Powerplay Trends – The powerplay scored for the fourth game in a row and they have gone 6-for-18 over this four-game win streak. Mike Johnston mentioned he wanted the team to shoot 3-4 times per powerplay and it finally looks like they’re starting to listen. Pouliot received plenty of powerplay time and was more than willing to shoot, which helped the cause. If Hornqvist and Kunitz keep going to the net and the powerplay keeps shooting, there’s no reason it shouldn’t maintain top-of-the-league form.
Scoring in the NHL – As Malkin and Crosby race back towards the top of the scoring race, I just wanted to bring up a quick argument against the Art Ross race being a marker of scoring going down. Though the top of the league isn’t scoring at its normal pace (no one will hit 100 points, the race to 90 will be close), depth scoring has also improved around the league. Scoring may be down overall and there certainly appears to be more interference/clutching/grabbing, but don’t let the top of the scoring race influence you too much on overall production. Thanks to @Ev0luTioN31 for grabbing these numbers going into Friday night’s games when I was tweeting about this idea:
@HockeyMeesh 11-12: 17743p 2460g 7.21ppg 12-13: 10388p 1440g 7.21ppg 13-14: 17805p 2460g 7.24ppg 14-15: 13393p 1834g 7.30ppg
— Adam Toy (@Ev0luTioN31) February 27, 2015
Now I realize we all want to see the stars do special things, but it should certainly be noted that players are still scoring points – just possibly more spread out through the lineup than usual. Perhaps that’s a result of the analytics revolution and the push to create deeper teams. Regardless, players are still scoring points, just not the ones you’re used to seeing or that you want to pay attention to.
Roster Breakdown – Going into all big roster movement days (free agency, start of the season, trade deadline), I like to look at the roster positionally instead of by name. The Penguins enter trade deadline day like this (injuries notwithstanding):
In my head, that equates to:
1st W – 1st C – 1st W
2nd W – 1st C – 3rd W
3rd W – 4th C – 3rd W
3rd W – 4th C – 3rd W
1st D – 1st D
2nd D – 3rd D
3rd D – 3rd D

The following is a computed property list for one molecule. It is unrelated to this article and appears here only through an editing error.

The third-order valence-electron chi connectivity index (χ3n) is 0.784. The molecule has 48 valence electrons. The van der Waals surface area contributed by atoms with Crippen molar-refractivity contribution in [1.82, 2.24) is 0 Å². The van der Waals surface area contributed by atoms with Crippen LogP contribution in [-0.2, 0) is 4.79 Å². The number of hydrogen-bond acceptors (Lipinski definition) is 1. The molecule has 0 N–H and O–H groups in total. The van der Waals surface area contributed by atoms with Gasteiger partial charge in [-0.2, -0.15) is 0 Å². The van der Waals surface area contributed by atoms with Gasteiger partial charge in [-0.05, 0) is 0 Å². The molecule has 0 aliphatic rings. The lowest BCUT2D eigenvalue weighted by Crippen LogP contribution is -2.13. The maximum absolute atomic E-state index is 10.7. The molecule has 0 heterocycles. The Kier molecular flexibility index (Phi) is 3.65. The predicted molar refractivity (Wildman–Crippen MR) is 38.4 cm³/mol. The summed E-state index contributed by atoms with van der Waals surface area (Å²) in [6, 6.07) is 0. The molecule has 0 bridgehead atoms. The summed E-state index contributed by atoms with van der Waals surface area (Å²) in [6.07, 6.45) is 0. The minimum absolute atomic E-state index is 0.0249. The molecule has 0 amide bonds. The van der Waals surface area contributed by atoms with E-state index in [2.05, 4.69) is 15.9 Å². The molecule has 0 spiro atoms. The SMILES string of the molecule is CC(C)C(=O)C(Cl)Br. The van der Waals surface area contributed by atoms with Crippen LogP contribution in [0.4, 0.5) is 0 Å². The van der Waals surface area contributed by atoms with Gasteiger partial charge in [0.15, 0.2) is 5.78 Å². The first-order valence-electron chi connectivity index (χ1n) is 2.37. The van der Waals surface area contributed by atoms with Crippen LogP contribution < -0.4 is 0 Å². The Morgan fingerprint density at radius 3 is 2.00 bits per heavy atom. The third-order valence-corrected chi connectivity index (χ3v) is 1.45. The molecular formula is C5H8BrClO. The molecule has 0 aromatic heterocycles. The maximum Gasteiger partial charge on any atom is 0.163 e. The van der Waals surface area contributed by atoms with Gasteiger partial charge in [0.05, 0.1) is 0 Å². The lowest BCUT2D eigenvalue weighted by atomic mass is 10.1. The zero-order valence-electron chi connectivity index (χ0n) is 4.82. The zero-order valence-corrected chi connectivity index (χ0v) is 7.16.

Of course, many of these can be argued a line one way or another. Comeau is probably a 3rd winger who is playing at a 2nd line winger level next to Malkin. Pouliot is ideally a 3rd pairing defenseman as he still learns the NHL, but he’s capable of more. Overall though, as I look at the roster, I note three things: 1) the winger depth has improved drastically and is not a major concern when the team is healthy, 2) the drop-off at center is steep, and 3) it would be nice to have another 2nd pairing defenseman to strengthen that spot.
Based on the prices in this year’s trade market (as I type this, Coburn was just traded for Gudas, a 1st, and a 3rd), I think it will be extremely difficult for the Penguins to fill their potential needs. It’s possible that playing with Winnik and Downie improves Sutter back into 3rd C form, which would help immensely. It’s also possible that Pouliot stays steady for the rest of the season and finds himself in a comfortable 2nd D position, but that is rather unlikely given how rookie defensemen develop. Between the two, I would definitely say 2nd D would be my focus, even with the defense and Fleury playing lights-out over the past month+.
If this is the team that the Pens are left with after the deadline, it is still a solid team, and one that is MUCH better off than last year’s version (I had five 4th liners listed in the bottom six when I did this last year). We’ll see what Rutherford still has left up his sleeve (I hope it’s Marek Zidlicky, but I’m not holding my breath.)
Next Game: 3/4 @ Colorado, 10pm
Thanks for reading!